Best and worst of the season
Surprises, duds, shrewd moves, bargains and more
Posted: Friday April 13, 2007 11:28AM; Updated: Friday April 13, 2007 6:22PM
Thursday we submitted our official NBA awards ballots, but those results only begin to explain what's gone on this season. Let's try to make further sense of the last six months, shall we?
Executive of the Year: Bryan Colangelo, Raptors
Best trade for both teams: Philadelphia in December sent Allen Iverson and Ivan McFarlin to Denver for Andre Miller, Joe Smith and two first-round picks. Iverson provided Carmelo Anthony with a fellow star, and at last the Nuggets have united on a seven-game win streak to surge toward the playoffs. Meanwhile, through Thursday the surprising 76ers had gone 24-19 since the blockbuster trade and the subsequent release of Chris Webber, creating hope for a quick turnaround in the post-Iverson era.
Eye of the beholder award: Philadelphia spent $43 million to buy out Webber's contract, and the 76ers played better without him. The Pistons then paid a meager $650,000 to make Webber their starting center, and they're hoping to win the East because of him.
Most lopsided trade: In their zeal to unload the three years and $37 million remaining on Raef LaFrentz's contract, the Celtics packaged him with the No. 7 pick to Portland for Sebastian Telfair and ever-injured center Theo Ratliff, who had two years and $23 million left. The Trail Blazers turned that pick into prohibitive Rookie of the Year Brandon Roy, while the Celtics have been stuck with Telfair, the No. 3 point guard on the league's second-worst team. (Boston may yet turn Ratliff's expiring contract into a future star, though that's becoming a harder sell in today's market.)
Best second-round pick: No rookie is producing more per minute than 6-8 forward Paul Millsap (No. 47 from Louisiana Tech), who is averaging 6.6 points, five rebounds and nearly one block in 17.9 minutes for the Jazz. Indeed, the three top-rated rookies -- according to the NBA's efficiency rating per minute -- are non-lottery picks: Millsap, fellow second-rounder Craig Smith of the Timberwolves and Renaldo Balkman, the No. 20 choice of the Knicks.
Best imitation of a Jim Carrey character: Six-foot-10 Vladimir Radmanovic defied common sense by snowboarding in Park City, Utah, during the All-Star break, wiped out like a Tasmanian devil, then tried to tell the Lakers that he slipped on a patch of ice. They fined him $500,000.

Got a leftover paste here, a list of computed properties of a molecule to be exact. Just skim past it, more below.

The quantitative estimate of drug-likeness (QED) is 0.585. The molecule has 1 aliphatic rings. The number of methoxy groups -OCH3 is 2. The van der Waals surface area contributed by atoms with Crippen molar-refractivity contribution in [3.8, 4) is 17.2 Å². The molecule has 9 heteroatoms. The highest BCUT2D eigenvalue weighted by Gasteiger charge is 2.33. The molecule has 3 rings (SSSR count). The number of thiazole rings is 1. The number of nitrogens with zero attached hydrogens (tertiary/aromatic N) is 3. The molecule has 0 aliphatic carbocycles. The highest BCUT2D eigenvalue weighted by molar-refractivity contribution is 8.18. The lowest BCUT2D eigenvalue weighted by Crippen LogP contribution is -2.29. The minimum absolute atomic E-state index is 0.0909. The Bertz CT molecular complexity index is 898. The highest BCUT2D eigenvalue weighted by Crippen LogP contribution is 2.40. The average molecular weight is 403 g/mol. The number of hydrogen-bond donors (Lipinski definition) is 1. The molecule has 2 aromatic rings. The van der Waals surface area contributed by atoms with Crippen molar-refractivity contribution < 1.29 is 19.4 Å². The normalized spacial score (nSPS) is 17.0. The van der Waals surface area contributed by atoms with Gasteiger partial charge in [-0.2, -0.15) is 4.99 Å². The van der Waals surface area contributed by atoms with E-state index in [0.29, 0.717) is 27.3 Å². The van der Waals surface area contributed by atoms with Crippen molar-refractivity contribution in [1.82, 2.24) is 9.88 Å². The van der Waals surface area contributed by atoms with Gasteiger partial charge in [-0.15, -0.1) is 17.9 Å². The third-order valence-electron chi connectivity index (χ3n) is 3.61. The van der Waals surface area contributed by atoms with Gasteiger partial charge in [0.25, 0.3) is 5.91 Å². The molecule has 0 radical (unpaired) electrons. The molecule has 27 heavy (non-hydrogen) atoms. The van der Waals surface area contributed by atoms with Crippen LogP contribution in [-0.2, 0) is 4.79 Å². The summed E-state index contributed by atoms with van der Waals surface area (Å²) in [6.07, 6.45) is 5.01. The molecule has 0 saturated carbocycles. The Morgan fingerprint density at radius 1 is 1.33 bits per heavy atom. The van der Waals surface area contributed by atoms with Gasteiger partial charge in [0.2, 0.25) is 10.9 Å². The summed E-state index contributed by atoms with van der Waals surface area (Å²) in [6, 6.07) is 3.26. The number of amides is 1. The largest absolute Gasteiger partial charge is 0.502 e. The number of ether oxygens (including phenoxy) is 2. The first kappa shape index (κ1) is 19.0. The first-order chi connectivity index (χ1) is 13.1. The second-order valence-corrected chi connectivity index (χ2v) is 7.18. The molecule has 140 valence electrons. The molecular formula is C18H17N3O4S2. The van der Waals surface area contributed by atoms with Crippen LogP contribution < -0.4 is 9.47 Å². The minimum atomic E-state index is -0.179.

Most surprising performance by an unheard-of star: Kevin Martin, Kings.
Top under-the-radar story: The improvement of pensions for NBA old-timers, while tragically overdue, was a conscientious act by the league and players' union.
Most overplayed story: Doesn't it seem like three years ago that Ben Wallace was being benched for wearing a headband?
Most expensive team: The Knicks' $117 million payroll is on pace to earn 34 wins, which will mean they've spent $3.4 million per victory (not including the luxury tax).
Most efficient team: The Suns, with their $64 million roster, will wind up spending slightly more than $1 million per victory.
Three surprise teams not from Canada
1. Utah Jazz: Runaway division winners without a big offseason acquisition.
Three disappointing teams not from Tennessee
1. New Jersey Nets: Something beyond injuries is amiss with this group.
Three bad stories
1. Ron Artest's domestic violence arrest: Trouble follows him relentlessly.
All-Shaun Livingston Teams
The Clippers' young point guard served as the tortured face for this painful season when his knee blew out during a simple layup. Can you remember a year when so much talent was unavailable? To qualify for one of these teams, a player had to miss at least 25 percent of the games.
Honorable Mention: David Lee, David West, Trevor Ariza, Kwame Brown, Quentin Richardson, Brevin Knight, Tony Allen, Speedy Claxton, Luke Walton, Kyle Lowry, Joel Przybilla.
Imagine assembling these energetic game-changers into a starting unit:
C Anderson Varejao, Cavaliers
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